Legend Profile - William O'Neil
We return to the series on investor legends this week. Today’s post is on William O’Neil who founded the Investor’s Daily in 1984. The Investor’s Daily, a competitor publication to the Wall Street Journal, essentially started as a compilation of the research from O’Neil’s own personal database of stocks. The name was changed to the Investor’s Business Daily in 1991. The publication now has a large circulation (113,000) and a popular website.
William O’Neil’s investing strategy has been coined CAN SLIM. It is a strategy primarily aimed at picking growth stocks. The letters in CAN SLIM refer to the following characteristics which stocks often exhibit before making large gains in price:
C – Current quarterly earnings. Current earnings should be up at least 25% from the same quarter the previous year. Accelerating earnings is also a positive indicator.
A – Annual earnings growth. Annual earnings for the past 5 years should be growing at least by 25% although 50% or 100% is even better.
N – New product or service. The company should be continuing to come up with new products, services and innovations. Something needs to be pushing the stock forward to a new high. What is the company doing to come up with new things for new growth?
S – Supply and Demand. Supply of shares should be low and demand for them should be high. A stock in higher demand with less shares will perform better.
L – Leader or laggard. You want to buy leaders in a leading industry. Look for relative price strengths of 90 or better (this metric was talked about in Creating an Investment Worksheet – Part Two).
I- Institutional sponsorship. While it is a good thing for a stock to have some institutional ownership (mutual funds, pension funds, etc.), too much is not necessarily a good thing. If they all sold at once, the price could take a steep dive.
M – Market direction. William O’Neil likes to invest when the stock market is in an uptrend as judged by the S&P 500 and the Nasdaq.
William O’Neil is primarily focused on earnings (the first two letters in this strategy “C” and “A” are key) and how the earnings are accelerating and growing. He is not a proponent of concerning oneself with valuations such as the P/E ratio. This sets him apart from many other investor legends (in particular value investor legends) that are quite interested in this metric. He is also a contrarian on the issue of buying when the stock is going up and selling when it is going down. By this I mean he advocates buying a stock when it looks high to the mainstream and selling when it starts to attract the interest of the mainstream or conventional investor. He does not subscribe to the conventional wisdom of buy low and sell high. To him, what looks like a high price and a risky investment to the mainstream usually will continue to rise in price and vice versa. William O’Neil also looks for companies where management own a significant share of the stock and are also working on debt reduction within the company. In terms of when to sell a stock, he advocate selling when the stock has lost 7-8% of its purchase price. Remove the emotion from the decision and sell anyway.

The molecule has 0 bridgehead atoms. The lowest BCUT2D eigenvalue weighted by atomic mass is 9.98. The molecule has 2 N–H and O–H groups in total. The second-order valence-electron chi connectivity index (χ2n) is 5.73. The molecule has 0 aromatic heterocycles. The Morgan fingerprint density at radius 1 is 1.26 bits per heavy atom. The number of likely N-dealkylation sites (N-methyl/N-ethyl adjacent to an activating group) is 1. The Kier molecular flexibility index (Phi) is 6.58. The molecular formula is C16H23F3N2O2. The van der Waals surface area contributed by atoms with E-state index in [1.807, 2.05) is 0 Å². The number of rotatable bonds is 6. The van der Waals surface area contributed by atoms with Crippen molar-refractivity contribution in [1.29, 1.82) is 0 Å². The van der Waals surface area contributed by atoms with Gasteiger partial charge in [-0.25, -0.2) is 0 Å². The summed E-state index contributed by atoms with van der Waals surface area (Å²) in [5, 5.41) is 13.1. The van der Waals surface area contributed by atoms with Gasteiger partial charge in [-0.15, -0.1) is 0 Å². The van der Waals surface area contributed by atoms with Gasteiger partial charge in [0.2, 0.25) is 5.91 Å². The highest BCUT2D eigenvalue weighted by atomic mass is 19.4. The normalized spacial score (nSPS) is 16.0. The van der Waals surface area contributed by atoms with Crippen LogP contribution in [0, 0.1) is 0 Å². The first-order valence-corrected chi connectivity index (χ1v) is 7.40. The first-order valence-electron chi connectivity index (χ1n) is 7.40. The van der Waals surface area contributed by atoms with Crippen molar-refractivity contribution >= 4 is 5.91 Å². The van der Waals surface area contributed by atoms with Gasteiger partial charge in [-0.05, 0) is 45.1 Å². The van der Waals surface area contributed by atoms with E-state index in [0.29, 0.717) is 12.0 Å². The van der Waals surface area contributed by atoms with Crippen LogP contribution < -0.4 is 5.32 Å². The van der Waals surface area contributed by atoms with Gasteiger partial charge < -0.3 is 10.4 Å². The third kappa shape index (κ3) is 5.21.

I searched to see if there were any recent examples of CAN SLIM stocks. Unfortunately, most of this research is contained on Investor's Business Daily for a fee. I did find an article from Investor's Business Daily from 2016 which listed the following stocks as making the CAN SLIM criteria:
LXFT Luxoft Holding
MTSI M/A-COM Technology Solutions
STOR Store Capita
ADBE Adobe Systems
AVOL Avolon Holding
While I am not familiar with most of these (other than Adobe and Salesforce.com), I include them as an example of what met the IBD criteria back in 2016.
William O’Neil’s approach is primarily growth focused. The main point of the CAN SLIM philosophy is to capitalize on a stock before it makes a large upward move. It is about getting the timing right, so you can take advantage of a stock on the upswing. In this respect, his approach is somewhat different than the past two investor legends profiled – Benjamin Graham and Peter Lynch. Those investors took a much more “story” approach to finding companies. Their approach was primarily about finding good quality companies. Graham and Lynch have an approach that is more subjective and qualitative whereas William O’Neil definitely brings a more technical focus to stock picking.
*** Top photo courtesy of Art by Lonfeldt on Unsplash